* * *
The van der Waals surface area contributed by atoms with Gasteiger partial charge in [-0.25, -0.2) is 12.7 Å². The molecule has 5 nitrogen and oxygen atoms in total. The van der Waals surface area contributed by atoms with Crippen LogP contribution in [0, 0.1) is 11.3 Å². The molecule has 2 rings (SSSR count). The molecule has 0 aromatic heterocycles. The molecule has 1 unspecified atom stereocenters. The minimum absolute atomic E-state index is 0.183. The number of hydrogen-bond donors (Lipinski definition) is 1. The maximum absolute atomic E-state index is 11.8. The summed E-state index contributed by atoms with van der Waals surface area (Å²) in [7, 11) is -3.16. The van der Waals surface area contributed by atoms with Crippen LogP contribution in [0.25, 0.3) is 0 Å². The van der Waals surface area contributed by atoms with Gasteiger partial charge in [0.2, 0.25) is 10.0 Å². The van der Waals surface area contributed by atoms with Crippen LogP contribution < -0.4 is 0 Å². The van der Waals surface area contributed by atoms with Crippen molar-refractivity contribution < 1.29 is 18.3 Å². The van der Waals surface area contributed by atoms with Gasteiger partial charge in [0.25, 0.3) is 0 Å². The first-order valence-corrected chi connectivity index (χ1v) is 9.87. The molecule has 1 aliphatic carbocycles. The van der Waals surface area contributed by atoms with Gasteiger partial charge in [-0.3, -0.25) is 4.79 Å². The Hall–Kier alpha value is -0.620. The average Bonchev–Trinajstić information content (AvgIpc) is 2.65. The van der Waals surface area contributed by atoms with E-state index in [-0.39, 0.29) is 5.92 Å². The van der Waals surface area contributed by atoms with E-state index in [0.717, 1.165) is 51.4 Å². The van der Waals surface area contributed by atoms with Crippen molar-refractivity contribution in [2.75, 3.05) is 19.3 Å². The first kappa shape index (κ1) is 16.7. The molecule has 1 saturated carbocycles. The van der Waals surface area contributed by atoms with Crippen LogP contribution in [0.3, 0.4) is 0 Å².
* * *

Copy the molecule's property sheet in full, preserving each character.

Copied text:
The van der Waals surface area contributed by atoms with Gasteiger partial charge in [-0.25, -0.2) is 12.7 Å². The molecule has 5 nitrogen and oxygen atoms in total. The van der Waals surface area contributed by atoms with Crippen LogP contribution in [0, 0.1) is 11.3 Å². The molecule has 2 rings (SSSR count). The molecule has 0 aromatic heterocycles. The molecule has 1 unspecified atom stereocenters. The minimum absolute atomic E-state index is 0.183. The number of hydrogen-bond donors (Lipinski definition) is 1. The maximum absolute atomic E-state index is 11.8. The summed E-state index contributed by atoms with van der Waals surface area (Å²) in [7, 11) is -3.16. The van der Waals surface area contributed by atoms with Crippen LogP contribution in [0.25, 0.3) is 0 Å². The van der Waals surface area contributed by atoms with Gasteiger partial charge in [0.2, 0.25) is 10.0 Å². The van der Waals surface area contributed by atoms with Crippen LogP contribution < -0.4 is 0 Å². The van der Waals surface area contributed by atoms with Crippen molar-refractivity contribution < 1.29 is 18.3 Å². The van der Waals surface area contributed by atoms with Gasteiger partial charge in [0.25, 0.3) is 0 Å². The first-order valence-corrected chi connectivity index (χ1v) is 9.87. The molecule has 1 aliphatic carbocycles. The van der Waals surface area contributed by atoms with Gasteiger partial charge in [-0.3, -0.25) is 4.79 Å². The Hall–Kier alpha value is -0.620. The average Bonchev–Trinajstić information content (AvgIpc) is 2.65. The van der Waals surface area contributed by atoms with E-state index in [-0.39, 0.29) is 5.92 Å². The van der Waals surface area contributed by atoms with E-state index in [0.717, 1.165) is 51.4 Å². The van der Waals surface area contributed by atoms with Crippen molar-refractivity contribution in [2.75, 3.05) is 19.3 Å². The first kappa shape index (κ1) is 16.7. The molecule has 1 saturated carbocycles. The van der Waals surface area contributed by atoms with Crippen LogP contribution in [0.3, 0.4) is 0 Å².